1 Durham Cathedral

2 Durham Cathedral

3 Durham Cathedral

4 Durham Cathedral

Durham Cathedral

Research towards publishing a monograph on the construction history of the cathedral by detailed measurements and surveys of extant built fabric and production of a digital plan to the nearest millimetre.

Durham cathedral is unique in the history of European cathedrals on seven counts. It is one of the first churches to employ structural rib vaults which are rivalled only by the crypt in Saintes in central France, the Christchurch crypt in England and the choir of Lessay in Normandy.
These ribs were all vaulted in the 1090s. Durham cathedral has an intricate motif of interlaced arcades in the aisles at ground level which have no equal until 1100. The aisles piers alternate between compound piers with responds and large drum piers decorated with Norman decoration of lozenges, zigzags and flutes all precisely carved as a repeating pattern into the individual stones. The vault and arcade ribs have been intricately detailed with a chevron pattern that displays an understanding of complex spatial arrangements and also demonstrates a marked improvement in the craft of stone cutting. Underneath the timber roof at the tribune level stone arches are found to be functioning similarly to a flying buttress, one of the earliest examples. The ground level windows are surprisingly wide for this era of cathedrals, and the seventh point is that the rolls and scotias of the arches are more detailed and complicated than any earlier example.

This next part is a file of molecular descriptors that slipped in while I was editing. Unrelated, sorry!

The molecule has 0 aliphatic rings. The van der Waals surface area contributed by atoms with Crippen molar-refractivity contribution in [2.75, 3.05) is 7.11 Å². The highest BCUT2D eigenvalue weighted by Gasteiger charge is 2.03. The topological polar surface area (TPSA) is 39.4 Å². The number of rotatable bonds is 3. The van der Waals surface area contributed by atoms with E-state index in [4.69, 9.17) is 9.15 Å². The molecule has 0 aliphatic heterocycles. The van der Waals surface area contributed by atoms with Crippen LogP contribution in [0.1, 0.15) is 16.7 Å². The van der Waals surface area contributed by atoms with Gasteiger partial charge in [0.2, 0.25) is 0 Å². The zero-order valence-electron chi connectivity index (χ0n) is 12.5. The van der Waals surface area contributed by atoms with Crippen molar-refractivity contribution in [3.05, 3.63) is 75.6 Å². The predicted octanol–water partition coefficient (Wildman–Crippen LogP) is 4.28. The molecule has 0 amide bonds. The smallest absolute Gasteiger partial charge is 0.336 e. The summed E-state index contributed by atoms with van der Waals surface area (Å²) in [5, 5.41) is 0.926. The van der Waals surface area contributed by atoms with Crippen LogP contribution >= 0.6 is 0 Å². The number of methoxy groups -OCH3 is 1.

The floor plan of the cathedral would have been laid out on the site using strings and straight edges, therefore there does not exist any documented original blue prints. In some cases tracery details for windows were inscribed into a tracing floor, a layer of soft plaster spread across the flagging of a nearby hall. As for the smaller repetitive elements such as the piers and the mouldings, they were carved according to the timber templates. These templates were drawn up by the master mason using his constructive geometric techniques and could be exactly reproduced as the need arose. This ensured that no matter what stage of the construction of a pier or whether a template was damaged or lost, the stone would be cut to the same profile, defined by a series of geometric steps.

Co-author and Research Assistant:

Photography: JOHN JAMES
C19th Floor Plan: JOHN BILSON

Durham, England.
Research scholarship 2005

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